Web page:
Someone left a message in the forum not too long ago that I should “focus on commenting on more substantive topics like Alpa-S bootlicking of SM in latest twist to SIA saga”. As much as I would like to comment on more substantive topics, you must remember I have very little incentive to do so actually. In case you don’t already know, I’m not getting paid to do all this. Besides, I have a regular job to hold down, bills to pay, mouths to feed, and games to play. Push it a little more and I’ll have zero bedtime.
But I don’t work for the civil service, so I’ll try, as much as possible, to respond to demand. But first, I’ll respond to the comment made by the abovementioned poster. Just to keep everybody in the know, I’ll reproduce the message here:
“Dunno what the fuss is about, Stephen (Re: the culling of 5,000 chickens). Bird flu is a topic charged with ramifications beyond the simple taking of chicken lives (the mosquito example re: dengue was just plain stupid, come on, you don’t need to practice culling mosquitoes!). Millions of birds have been culled in the region, so what’s your point? Natural for government to adopt a pragmatic approach. I think it is reassuring to many Singaporeans, contrary to what you may say. Media blackout wise, it is [the] government’s prerogative, I don’t think this is “nation shaking” news. It may be unfortunate for these 5,000 “lau koay boo” (old mother hens), but unless you’re from a belief system that espouses the sanctity of ALL life, it’s them or us, frankly. Health is a fundamental topic. Focus on commenting on more substantive topics like Alpa-S boot licking of SM in latest twist to SIA saga. That’s more interesting.”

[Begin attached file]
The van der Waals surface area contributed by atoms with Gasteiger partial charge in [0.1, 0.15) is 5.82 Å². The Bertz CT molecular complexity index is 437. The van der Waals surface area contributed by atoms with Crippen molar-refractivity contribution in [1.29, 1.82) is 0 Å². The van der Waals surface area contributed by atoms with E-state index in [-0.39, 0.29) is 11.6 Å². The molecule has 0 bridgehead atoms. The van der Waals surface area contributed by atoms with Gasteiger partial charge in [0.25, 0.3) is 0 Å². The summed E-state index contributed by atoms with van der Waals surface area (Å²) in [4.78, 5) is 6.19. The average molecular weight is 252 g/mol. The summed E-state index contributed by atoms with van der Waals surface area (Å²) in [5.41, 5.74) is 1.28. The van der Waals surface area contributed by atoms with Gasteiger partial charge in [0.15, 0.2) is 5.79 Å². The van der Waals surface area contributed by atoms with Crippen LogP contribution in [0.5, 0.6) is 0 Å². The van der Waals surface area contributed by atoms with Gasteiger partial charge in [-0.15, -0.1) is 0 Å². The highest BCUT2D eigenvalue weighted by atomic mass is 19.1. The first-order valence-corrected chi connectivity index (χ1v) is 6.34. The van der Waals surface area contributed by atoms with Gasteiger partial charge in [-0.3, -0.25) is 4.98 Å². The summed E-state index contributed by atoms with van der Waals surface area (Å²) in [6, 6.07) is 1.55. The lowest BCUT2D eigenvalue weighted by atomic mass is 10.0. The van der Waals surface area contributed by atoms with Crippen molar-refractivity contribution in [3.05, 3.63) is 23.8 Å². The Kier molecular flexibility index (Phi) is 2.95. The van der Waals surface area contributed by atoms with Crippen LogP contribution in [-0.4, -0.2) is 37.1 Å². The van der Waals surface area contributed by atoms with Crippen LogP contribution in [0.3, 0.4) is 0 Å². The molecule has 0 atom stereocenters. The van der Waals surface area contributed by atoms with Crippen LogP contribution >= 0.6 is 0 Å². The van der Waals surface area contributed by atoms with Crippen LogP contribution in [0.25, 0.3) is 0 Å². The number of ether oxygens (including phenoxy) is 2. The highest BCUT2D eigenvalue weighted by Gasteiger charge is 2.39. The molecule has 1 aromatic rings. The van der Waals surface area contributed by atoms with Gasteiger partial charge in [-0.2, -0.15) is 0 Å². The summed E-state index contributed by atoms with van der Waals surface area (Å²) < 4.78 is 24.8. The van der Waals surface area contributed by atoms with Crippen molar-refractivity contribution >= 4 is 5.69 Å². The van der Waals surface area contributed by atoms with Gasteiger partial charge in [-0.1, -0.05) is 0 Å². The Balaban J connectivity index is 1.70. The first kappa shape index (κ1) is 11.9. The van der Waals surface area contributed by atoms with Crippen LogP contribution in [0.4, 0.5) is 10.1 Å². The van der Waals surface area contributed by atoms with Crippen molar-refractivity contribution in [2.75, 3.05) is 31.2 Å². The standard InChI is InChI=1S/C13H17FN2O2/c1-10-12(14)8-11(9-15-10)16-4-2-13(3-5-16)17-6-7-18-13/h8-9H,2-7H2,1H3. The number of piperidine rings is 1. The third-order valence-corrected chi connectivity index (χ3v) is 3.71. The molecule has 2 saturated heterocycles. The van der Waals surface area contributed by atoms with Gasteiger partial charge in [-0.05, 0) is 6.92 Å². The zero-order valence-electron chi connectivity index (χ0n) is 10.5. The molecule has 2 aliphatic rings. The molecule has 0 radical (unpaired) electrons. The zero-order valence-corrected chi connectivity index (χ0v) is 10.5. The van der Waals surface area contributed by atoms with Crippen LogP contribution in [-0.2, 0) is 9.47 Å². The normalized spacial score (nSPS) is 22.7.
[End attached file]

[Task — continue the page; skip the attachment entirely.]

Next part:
Naturally, we can agree to disagree. I understand your pragmatic approach to the issue – nothing wrong with it. While I don’t necessarily subscribe to the notion that all life is sacred (indeed, some people are only alive because it is illegal to kill), I wouldn’t adopt a cavalier attitude towards fellow animals, if I were you.
Not long after I posted my piece, Andy Ho wrote a commentary in the Straits Times (Feb 25) titled “5,000 hens is a small price to help ready S’pore for bird flu”. In it, he argued that “few outside the industry know that hens which are raised to lay eggs are culled when they cost more to upkeep than their eggs are worth”.
Furthermore, he added, “in countries with land to spare, old hens, if healthy, may end up in someone’s backyard”. But since “there are too few yards here”, there’s nothing wrong with the culling exercise because “the 5,000 hens were going to be culled anyway”.
In each of those instances, substitute “old hens” with “old folks” who have outlived their productive worth, and one will be treading dangerously close to the Nazi ideology of Aryan supremacy. Are we to say that old folks, particularly those who are not healthy and poses a strain on our healthcare system, should be done away with since they cannot contribute much, cost more to sustain and are going to die anyway?
When will we stop to play god in this whole ecosystem?
The Chinese have a saying that’s the equivalent of “what goes around comes around”. Surely, we wouldn’t be looking forward to the realities depicted in “The Planet of the Apes”. Or chicken, for that matter.
Old and unwise
Another attempt to marginalise people who have reached a certain stage of maturity is demonstrated by our second finance minister, Lim Hng Kiang, who was quoted in a news report (ST, Mar 12, “Ngiam’s tale on Esplanade at odds with records”) as saying “Mr Ngiam Tong Dow is a respected ex-civil servant, but sometimes his recollection of what happened may not be totally correct”.
Recalling his own situation (emphasis mine), Lim said that “being an ex-army officer, many times we gather together over beer, we’ll talk about old times and recall war stories. And as you get older and older, the war stories… they may not actually have happened.”
(Maybe that’s what gave rise to Lee Kuan Yew’s delusion of grandeur these days.)
Until the official records are revealed to the public, it’s just a case of one’s recollection against another’s.
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